Copy Corporation Fraud Business Law Case
Copy Corporation sells copier toner over the telephone in bulk. A-Copy’s sales representatives solicit mail orders from targets through random sales calls that include frequent overt misrepresentations. Dan advised that he uses this device to get by those gatekeepers who answer the phone at these target companies and cold calling is really hard. Dan feels that his products are the best in the industry and he always discusses price terms in a straightforward manner before he mails out the orders.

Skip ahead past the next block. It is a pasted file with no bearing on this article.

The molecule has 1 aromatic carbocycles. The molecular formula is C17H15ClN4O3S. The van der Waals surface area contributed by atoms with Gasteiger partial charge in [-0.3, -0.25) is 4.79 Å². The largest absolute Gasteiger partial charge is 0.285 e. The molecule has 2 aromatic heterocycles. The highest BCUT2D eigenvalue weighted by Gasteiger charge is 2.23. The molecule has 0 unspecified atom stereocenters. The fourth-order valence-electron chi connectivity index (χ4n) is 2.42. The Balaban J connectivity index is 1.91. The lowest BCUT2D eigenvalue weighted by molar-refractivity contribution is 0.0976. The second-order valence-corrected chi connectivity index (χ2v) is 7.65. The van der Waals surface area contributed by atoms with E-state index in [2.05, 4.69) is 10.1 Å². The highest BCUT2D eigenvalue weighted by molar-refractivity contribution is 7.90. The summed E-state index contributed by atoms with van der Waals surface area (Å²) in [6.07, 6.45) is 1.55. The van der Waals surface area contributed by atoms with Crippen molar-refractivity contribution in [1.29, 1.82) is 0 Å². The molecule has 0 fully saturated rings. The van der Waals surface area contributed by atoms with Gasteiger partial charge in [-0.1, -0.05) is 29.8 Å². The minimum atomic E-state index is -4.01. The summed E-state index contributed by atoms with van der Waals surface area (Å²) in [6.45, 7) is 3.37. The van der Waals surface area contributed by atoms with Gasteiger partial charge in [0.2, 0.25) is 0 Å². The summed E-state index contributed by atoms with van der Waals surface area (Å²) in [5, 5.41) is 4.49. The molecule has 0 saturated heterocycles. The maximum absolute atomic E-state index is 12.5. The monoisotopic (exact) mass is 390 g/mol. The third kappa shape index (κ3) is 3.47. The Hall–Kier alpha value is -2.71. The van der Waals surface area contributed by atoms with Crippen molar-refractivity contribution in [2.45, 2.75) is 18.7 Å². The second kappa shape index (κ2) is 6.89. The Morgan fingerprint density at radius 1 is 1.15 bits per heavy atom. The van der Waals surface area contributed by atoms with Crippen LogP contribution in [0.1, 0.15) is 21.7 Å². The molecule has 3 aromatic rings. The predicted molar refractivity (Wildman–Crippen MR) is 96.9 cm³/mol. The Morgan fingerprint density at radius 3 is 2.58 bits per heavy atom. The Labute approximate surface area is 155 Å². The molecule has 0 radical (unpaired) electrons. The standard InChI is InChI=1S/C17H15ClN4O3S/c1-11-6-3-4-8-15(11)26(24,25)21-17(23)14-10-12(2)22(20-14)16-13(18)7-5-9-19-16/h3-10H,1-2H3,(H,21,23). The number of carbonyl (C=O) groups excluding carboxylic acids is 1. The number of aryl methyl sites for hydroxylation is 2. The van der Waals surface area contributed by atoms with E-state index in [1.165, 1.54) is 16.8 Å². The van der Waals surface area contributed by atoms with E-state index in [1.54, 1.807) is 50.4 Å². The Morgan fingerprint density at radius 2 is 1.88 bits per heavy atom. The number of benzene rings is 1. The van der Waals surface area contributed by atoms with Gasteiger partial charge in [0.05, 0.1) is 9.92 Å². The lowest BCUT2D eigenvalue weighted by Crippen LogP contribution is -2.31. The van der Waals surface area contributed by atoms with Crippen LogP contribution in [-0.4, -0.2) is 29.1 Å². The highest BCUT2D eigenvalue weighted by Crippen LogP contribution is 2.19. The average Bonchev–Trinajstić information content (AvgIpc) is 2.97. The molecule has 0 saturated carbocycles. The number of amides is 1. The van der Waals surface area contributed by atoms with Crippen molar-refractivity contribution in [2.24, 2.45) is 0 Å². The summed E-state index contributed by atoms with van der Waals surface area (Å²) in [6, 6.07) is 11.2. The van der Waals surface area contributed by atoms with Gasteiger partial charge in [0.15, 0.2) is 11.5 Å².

During one of these sales calls to the target’s purchasing manager, Dan, an A-Copy sales representative, had stated he was good friends with the target company’s office manager, Kathy, who had asked him to call. It turned out that Dan was not told to call and that he did not even know Kathy, the office manager. During the conversation, Dan also said that, due to an error at their vendor’s plant in Hong Kong, A-Copy had received excess supplies of premium copier toner that it needed to sell at a deep discount in a hurry. This statement was also not the case. Do these sales practices constitute fraud under the mail fraud statute? What happened in Hawkey?